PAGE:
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This study was on the impact of “This Week” on the communication climate of employees of Elf petroleum Nigeria limited, EPNL, and Port Harcourt. Four researches questions were formulated for the study. The content analysis research method was used. The population of study was 52 editions of “This Week” published between July, 2007 and July, 2008 while the sample size was 26 editions. The findings revealed that “The Week”, being a weekly published was an effective medium of internal communication in the organization. It was further gathered that to an extent, the newsletter gave prominence to employee-related issues. The findings also showed that the direction of courage of employee issues in the house journal was positive hence, building a good communication climate for the employees. It was also discovered that with the total of 60% courage of high employee-related issues, “This Week” has positively impacted on the communication climate of EPNL’s employees. The study of recommended a complete overhauling of “This Week” to increase its number of pages and total dedication to employee issues than host communities. It also recommended that employee-relation stories should often occupy front page, and that even stories that are unfavorable to management should always be carried. The study further recommended that the house journal should assume more interactive status and not a management harangues, and that the introduction of cartoons should be considered so that the newsletter can be bit biting on management, daring where articles tremble.
THE PROBLEM AND ITS SETTING
1.1 Background to the Study
Communication is to society, what a skeleton is to human body (Udoakah 2006, p. 77). This shows that no relationship flourishes without establishing the maintaining communication networks. Hence, the better the communication structure, the healthier the relationship.
These envisaged favorable relationships transcend the simple interpersonal ones to those of complex organizations and major establishments in various sectors. The significance of this has necessitated and justified the advocacy of effective communication pathways in organizations so as to increase productivity without puncturing the balloon of goodwill to any of the public.
Put simply, this forms of major thrust of the dimension of public relation that is essentially for the staff of any organization. Employee relations float on the waters of internal communication. It concerns itself with all forms of communication directed at the employees of an organization for the purpose of harmonizing relationships between the management and the internal publics.
According to Stauss and Hoffmann (2000, p. 143) as cited in Tench and Yeomans (2006, p.334), internal communication is the planning use of communication actions to systematically influence the knowledge, attitude and behaviors of current employees. These employees could be communicated through a variety of methods, including newsletters, notice boards, staff briefings and intranets.
Tench and Yeomans (2006, p.337) posits that the strategies purpose of internal communication can perhaps best be summaries as one that is concerned with building two-way involving relationships with internal public, with the goal of improving organizational effectiveness. Their justification is anchored on the fact that better informed employees were thought to be better motivated employees who, in turn contribution to increased productivity – this belief still holds water today.
The basic communication needs of employees, they argue, are: general information about the organization, specific information to help them to do their jobs, clarity about their roles, a clear company/organization vision, information on workplace practices, opportunities to be involved and consulted, feedback on performance, access to training and development, and access to communication channels.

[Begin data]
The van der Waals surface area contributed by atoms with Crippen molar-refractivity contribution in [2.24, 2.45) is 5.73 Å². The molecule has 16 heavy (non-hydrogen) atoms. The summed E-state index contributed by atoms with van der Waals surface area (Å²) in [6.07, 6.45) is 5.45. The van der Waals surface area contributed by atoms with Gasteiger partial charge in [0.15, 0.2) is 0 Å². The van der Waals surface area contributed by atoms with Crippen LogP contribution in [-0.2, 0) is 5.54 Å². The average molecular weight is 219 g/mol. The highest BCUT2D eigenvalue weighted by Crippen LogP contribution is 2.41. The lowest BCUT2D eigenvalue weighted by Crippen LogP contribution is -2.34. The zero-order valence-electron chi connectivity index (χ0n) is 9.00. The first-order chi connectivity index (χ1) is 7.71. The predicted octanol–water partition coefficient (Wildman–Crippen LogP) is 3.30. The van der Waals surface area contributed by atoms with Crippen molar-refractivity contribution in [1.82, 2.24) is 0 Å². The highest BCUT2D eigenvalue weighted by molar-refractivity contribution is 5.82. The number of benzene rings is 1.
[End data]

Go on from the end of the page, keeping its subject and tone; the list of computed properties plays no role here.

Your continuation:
Of all the media literature that could be used for effective internal communication, the house journal seems to be the most appropriate since it could enhance feedback, or has feedback mechanism, and thereby building good employee-management relationship.
Benson-Eluwa (1998) avers that house journals or organs are special information media created in an organization to share information and to secure the participation of all employees in the company.
There are basically five types of house journal: the sales bulletin, the newsletter, magazine, tabloid newsletter, and the wall newsletter. Different organizations public one type or the other. Their choice of a particular house journal against another is informed by the target public in most cases. For instance, “The Shell Bulletin” is a monthly news magazine for the staff of shell Nigeria; “Mobil community News” is a newspaper published by ExxonMobil to its host communities; Mobil news” is for ExxonMobil employees, while Elf petroleum Nigeria limited (EPNL) Published “ partnership” newspaper on sustainable development to its host communities. But the house journal of focus to this study is “This Week”- a weekly newsletter for staff of EPNL and TUPNI (subsidiaries of total).
A newsletter is just what the name implies – a letter that carries news about an organization to its employees or constituents. The readers are usually interested if the newsletter takes the right tone, it can be valuable channel of communication.
A newsletter can promote organizational objectives, but it should not be used to mount harangues. If it is nothing more than the voice of management, it may be a failure, but if it provides genuine two-way communication, it can be a valuable part of a public relations program (Wilcox and Nolte 199, p. 321).
Wilcox and Nolte (1990, p.321) mention some of the employee-related issues worth including in an organization’s newsletter to include: job anniversaries, sports, promotion, transfers, awards and honors, human interest, work features and employee organizations.